— Commission staff. McConnell said under the current proposal, the commission chair, picked by Speaker NANCY PELOSI and Senate Majority Leader CHUCK SCHUMER, would get hiring power. McConnell wants the vice chair, a Republican, to have authority to select staff, too.

— Turf issues. McConnell also suggested the commission could duplicate or infringe on the work of law enforcement, which has made arrests stemming from Jan. 6, or Hill committees.

— The calendar. Senate Republicans also discussed fears that the commission’s work could spill into an election year. It’s supposed to wrap by the end of 2021, but there is concern it might bleed into election season, when Jan. 6 is the last thing they want to discuss.

Remember: this thing almost certainly fails without McConnell’s blessing. So this all really hinges on him.


SO MUCH FOR NOT WHIPPING — “McCarthy races to contain GOP defections on Jan. 6 commission,” Melanie Zanona, Nicholas Wu, and Olivia Beavers on GOP leadership’s sudden about-face on muscling votes against the bill: “Now, a last-minute surge of GOP interest is dashing hopes for near-perfect opposition to the independent commission and putting Republican divisions back on full display.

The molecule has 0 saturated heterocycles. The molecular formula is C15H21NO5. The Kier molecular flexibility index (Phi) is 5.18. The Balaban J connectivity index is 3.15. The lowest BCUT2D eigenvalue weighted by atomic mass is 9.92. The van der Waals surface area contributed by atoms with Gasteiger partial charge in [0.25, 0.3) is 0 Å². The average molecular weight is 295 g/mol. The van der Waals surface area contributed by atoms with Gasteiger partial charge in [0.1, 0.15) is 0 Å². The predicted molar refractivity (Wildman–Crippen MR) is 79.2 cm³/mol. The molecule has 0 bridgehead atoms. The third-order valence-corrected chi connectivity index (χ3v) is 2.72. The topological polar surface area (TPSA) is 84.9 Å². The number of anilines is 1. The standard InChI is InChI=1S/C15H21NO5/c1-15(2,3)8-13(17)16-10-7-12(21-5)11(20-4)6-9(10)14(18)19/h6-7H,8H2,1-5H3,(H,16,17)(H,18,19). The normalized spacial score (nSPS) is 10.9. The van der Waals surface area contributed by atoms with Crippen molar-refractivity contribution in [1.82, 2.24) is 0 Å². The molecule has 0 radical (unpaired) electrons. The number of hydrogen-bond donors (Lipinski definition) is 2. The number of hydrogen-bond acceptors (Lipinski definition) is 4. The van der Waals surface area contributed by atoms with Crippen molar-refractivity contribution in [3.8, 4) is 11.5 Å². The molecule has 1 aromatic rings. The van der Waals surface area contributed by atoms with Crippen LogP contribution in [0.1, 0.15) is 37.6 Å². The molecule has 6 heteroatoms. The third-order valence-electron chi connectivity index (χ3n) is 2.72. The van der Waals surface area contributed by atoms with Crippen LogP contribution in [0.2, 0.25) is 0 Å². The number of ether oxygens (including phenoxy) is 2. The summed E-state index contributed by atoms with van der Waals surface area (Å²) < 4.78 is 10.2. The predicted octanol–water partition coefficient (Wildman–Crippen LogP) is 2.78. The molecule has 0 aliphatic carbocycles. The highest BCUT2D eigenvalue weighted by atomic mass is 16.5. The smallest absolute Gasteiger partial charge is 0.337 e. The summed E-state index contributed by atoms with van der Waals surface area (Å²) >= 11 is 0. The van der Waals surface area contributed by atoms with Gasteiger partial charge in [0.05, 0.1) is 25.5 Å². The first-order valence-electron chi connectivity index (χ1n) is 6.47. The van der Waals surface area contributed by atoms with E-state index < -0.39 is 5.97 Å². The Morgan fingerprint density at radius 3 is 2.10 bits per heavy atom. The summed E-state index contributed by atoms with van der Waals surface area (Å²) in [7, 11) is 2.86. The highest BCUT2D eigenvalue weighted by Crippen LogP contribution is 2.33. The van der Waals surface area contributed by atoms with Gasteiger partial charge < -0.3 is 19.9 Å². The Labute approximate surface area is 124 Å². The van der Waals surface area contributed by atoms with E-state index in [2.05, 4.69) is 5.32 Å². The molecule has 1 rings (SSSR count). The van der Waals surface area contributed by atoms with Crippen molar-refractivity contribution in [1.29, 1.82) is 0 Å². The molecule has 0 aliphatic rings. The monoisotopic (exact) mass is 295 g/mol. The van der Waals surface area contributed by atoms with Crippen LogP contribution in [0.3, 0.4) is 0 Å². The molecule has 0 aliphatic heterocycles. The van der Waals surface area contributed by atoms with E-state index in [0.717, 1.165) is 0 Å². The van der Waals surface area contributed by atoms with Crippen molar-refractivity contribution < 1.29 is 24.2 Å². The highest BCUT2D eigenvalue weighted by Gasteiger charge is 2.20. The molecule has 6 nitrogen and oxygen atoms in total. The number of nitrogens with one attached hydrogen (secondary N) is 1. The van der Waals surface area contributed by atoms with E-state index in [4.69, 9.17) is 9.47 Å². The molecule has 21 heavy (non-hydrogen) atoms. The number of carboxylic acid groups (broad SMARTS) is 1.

“Dozens of Republicans are privately considering voting for the Jan. 6 commission — which McCarthy himself said he opposed earlier Tuesday, even after he deputized one of his allies, Rep. JOHN KATKO of New York, to strike a bipartisan agreement on the proposal. In a sign of momentum, the bipartisan House Problem Solvers Caucus, of which Katko is a member, is expected to encourage its members to back the legislation.”

— The effort to unify GOP opposition comes as Trump released this statement on the eve of the vote: “Republicans in the House and Senate should not approve the Democrat trap of the January 6 Commission… Republicans must get much tougher and much smarter, and stop being used by the Radical Left. Hopefully, Mitch McConnell and Kevin McCarthy are listening!”

WEDNESDAY LISTEN — Melanie Zanona joins the latest episode of “POLITICO Dispatch” to look at how the commission has become another litmus test for loyalty to Trump. Listen and subscribe

EXPLAINING THEIR LOUSY 2020 — “House Democrats’ 2020 election autopsy: Bad polling hurt and GOP attacks worked,” by WaPo’s Paul Kane: “[Rep. SEAN MALONEY (D-N.Y.),] the new chairman of the Democratic Congressional Campaign Committee, worked with senior staff to analyze 600 polls in House races last year, matched up against voter files from the November elections, and other state and local data.

“The 52-page PowerPoint report, which Maloney presented to the caucus during a Tuesday evening call, splits the difference on the key question of whether Democrats just had bad polling or a bad agenda that turned away voters. Maloney laid out how Democrats simply underestimated the number of hardcore Trump voters and, with more Trump voters in the voting booths, the Republican attacks against the ‘defund the police’ movement proved more potent than Democrats ever anticipated.”

AWAITING BIDEN’S SIGNATURE — “Anti-Asian American hate crimes bill passes House, heads to Biden,” by Nicholas Wu